For Lipsyte, the pathologies of American masculinity owe much to jock culture, the “team-sports culture” that “permeates high school” but “starts with Pee Wee and Little League, some obscene loudmouth with a whistle around his neck, called coach, creates this little cult around himself, and [the boys] must respond to his authority, the team comes first, they must learn to dominate, to win by any means possible, and to me the key of all of this is: anyone who is not of the team is the Other. This is why it’s perfectly okay to garbage-pail a nerd in the lunchroom and why women in particular, unless it’s your mother or a cheerleader, must be watched with great wariness, [because women are] the prime Other. So there’s your misogyny; beating the shit out of your girlfriend is kind of a jock prerequisite.”
But the Queer is an even more unsettling figure, within jock culture, because while women are, ironically, reassuringly Other in their undeniable anatomical difference, homosexuals are perilously close to home. If masculinity, in Freudian terms, is a heavily fortified citadel, gay men are inside that fortress, undermining its foundations from within by being male yet violating the official (read: heteronormative) rules of what it means to be a man in America. It’s as if you got into the batsuit, only to find that the Joker was in there with you, naked and way too close for comfort.
“I don’t think that kids grow up homophobic,” Lipsyte told me. “Jocks in particular get called ’sissy’ and ‘girl’ and ‘faggot’; even today, in 2010, it’s not impossible for a kid who hasn’t tried hard enough to find a tampon in his locker. All of this is reinforcing the [notion of] the Other.”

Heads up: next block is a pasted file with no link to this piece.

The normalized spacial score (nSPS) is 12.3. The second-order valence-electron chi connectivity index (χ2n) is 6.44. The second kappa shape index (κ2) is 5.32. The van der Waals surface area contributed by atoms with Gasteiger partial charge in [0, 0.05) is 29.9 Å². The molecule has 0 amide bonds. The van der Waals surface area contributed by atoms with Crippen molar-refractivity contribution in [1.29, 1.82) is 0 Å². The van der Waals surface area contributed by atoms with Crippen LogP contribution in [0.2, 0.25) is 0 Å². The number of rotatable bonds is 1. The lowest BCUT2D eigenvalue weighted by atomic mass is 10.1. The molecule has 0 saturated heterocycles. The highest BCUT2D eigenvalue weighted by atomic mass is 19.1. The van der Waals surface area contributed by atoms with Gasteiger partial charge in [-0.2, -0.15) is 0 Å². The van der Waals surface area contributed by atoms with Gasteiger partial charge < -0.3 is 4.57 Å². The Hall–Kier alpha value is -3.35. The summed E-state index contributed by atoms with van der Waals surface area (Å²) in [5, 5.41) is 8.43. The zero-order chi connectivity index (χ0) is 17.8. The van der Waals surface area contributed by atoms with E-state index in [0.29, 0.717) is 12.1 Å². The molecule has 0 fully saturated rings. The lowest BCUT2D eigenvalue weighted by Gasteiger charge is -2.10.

As Lipsyte implies, jock culture’s hysterical fear and loathing of the Queer is a classic reaction formation, a desperate attempt to draw a bright line between the homosocial and the homosexual. Of course, everyday life is a messy thing; its gray zones have a way of smudging even the brightest lines.
“Football is so homoerotic,” said Lipsyte. “I spent a thousand years in locker rooms, and the naked horseplay—the dick-grabbing and the ass-soaping and the slapping in the shower, I mean, come on! I was at a party a couple years ago with John Amaechi. [Author's note: Amaechi, who played center for five seasons in the NBA, was the first pro basketball player to come out, in 2007, after he'd retired.] He recalled that the first time he went into an NBA locker room, there were all these guys, they were all naked, they were all touching each other, and they were trading jewelry and they were trading shirts and they were looking at each others’ musculature, and he said, ‘My first thought was, ‘Hey! I’m supposed to be queer!’”
In his memoir, Man in the Middle, Amaechi is sharply insightful about the wavering borderline between homosociality and homosexuality in jock culture. “Coming out threatens to expose the homoerotic components of what they prefer to think of as simply male bonding,” he writes. “And it generally is. It’s not so much that there’s a repressed homosexuality at play (except for a small minority), only that there’s a tremendous fear that the behavior might be labeled as such. Or, as I heard the anti-gay epithets pour forth that gay men in the locker room would somehow violate this sacred space by sexualizing it.”
“On Sports,” Daniel Clowes, Twentieth Century Eightball. Copyright Daniel Clowes; all rights reserved.
I thought about these things while watching Super Bowl ads, too. Calculated showstoppers, the game’s commercial breaks, which most viewers find more entertaining than the game itself, target Homo Budweiser, and in so doing offer a borehole into the anxious unconscious of the American male (at least, as imagined by Madison Avenue).